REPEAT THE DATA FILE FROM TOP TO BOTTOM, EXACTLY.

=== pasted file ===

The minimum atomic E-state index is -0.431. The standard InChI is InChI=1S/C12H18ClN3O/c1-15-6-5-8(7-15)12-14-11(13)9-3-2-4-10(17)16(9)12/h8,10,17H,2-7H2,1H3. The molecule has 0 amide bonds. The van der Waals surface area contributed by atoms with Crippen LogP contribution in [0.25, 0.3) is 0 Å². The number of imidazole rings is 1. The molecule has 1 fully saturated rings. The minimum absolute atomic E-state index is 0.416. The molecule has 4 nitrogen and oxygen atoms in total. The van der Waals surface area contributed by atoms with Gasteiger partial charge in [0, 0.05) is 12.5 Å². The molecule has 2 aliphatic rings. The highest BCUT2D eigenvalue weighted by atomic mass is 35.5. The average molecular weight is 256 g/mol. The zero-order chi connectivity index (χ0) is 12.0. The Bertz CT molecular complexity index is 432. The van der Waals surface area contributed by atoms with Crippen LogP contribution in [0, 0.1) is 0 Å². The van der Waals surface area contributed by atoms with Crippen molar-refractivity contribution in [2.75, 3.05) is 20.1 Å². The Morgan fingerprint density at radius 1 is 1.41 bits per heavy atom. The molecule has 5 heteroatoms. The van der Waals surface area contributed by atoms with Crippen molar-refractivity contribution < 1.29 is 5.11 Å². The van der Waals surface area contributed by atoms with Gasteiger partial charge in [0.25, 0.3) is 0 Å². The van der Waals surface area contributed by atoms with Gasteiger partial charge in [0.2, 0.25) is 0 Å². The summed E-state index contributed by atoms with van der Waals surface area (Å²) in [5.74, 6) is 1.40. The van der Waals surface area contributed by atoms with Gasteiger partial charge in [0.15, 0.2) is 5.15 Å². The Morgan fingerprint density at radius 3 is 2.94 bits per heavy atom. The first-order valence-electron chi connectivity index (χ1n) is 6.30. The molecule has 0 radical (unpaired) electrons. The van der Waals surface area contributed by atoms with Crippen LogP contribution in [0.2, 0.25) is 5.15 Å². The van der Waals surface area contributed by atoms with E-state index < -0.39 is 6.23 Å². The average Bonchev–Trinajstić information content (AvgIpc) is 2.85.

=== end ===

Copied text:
The minimum atomic E-state index is -0.431. The standard InChI is InChI=1S/C12H18ClN3O/c1-15-6-5-8(7-15)12-14-11(13)9-3-2-4-10(17)16(9)12/h8,10,17H,2-7H2,1H3. The molecule has 0 amide bonds. The van der Waals surface area contributed by atoms with Crippen LogP contribution in [0.25, 0.3) is 0 Å². The number of imidazole rings is 1. The molecule has 1 fully saturated rings. The minimum absolute atomic E-state index is 0.416. The molecule has 4 nitrogen and oxygen atoms in total. The van der Waals surface area contributed by atoms with Gasteiger partial charge in [0, 0.05) is 12.5 Å². The molecule has 2 aliphatic rings. The highest BCUT2D eigenvalue weighted by atomic mass is 35.5. The average molecular weight is 256 g/mol. The zero-order chi connectivity index (χ0) is 12.0. The Bertz CT molecular complexity index is 432. The van der Waals surface area contributed by atoms with Crippen LogP contribution in [0, 0.1) is 0 Å². The van der Waals surface area contributed by atoms with Crippen molar-refractivity contribution in [2.75, 3.05) is 20.1 Å². The Morgan fingerprint density at radius 1 is 1.41 bits per heavy atom. The molecule has 5 heteroatoms. The van der Waals surface area contributed by atoms with Crippen molar-refractivity contribution < 1.29 is 5.11 Å². The van der Waals surface area contributed by atoms with Gasteiger partial charge in [0.25, 0.3) is 0 Å². The van der Waals surface area contributed by atoms with Gasteiger partial charge in [0.2, 0.25) is 0 Å². The summed E-state index contributed by atoms with van der Waals surface area (Å²) in [5.74, 6) is 1.40. The van der Waals surface area contributed by atoms with Gasteiger partial charge in [0.15, 0.2) is 5.15 Å². The Morgan fingerprint density at radius 3 is 2.94 bits per heavy atom. The first-order valence-electron chi connectivity index (χ1n) is 6.30. The molecule has 0 radical (unpaired) electrons. The van der Waals surface area contributed by atoms with Crippen LogP contribution in [0.2, 0.25) is 5.15 Å². The van der Waals surface area contributed by atoms with E-state index < -0.39 is 6.23 Å². The average Bonchev–Trinajstić information content (AvgIpc) is 2.85.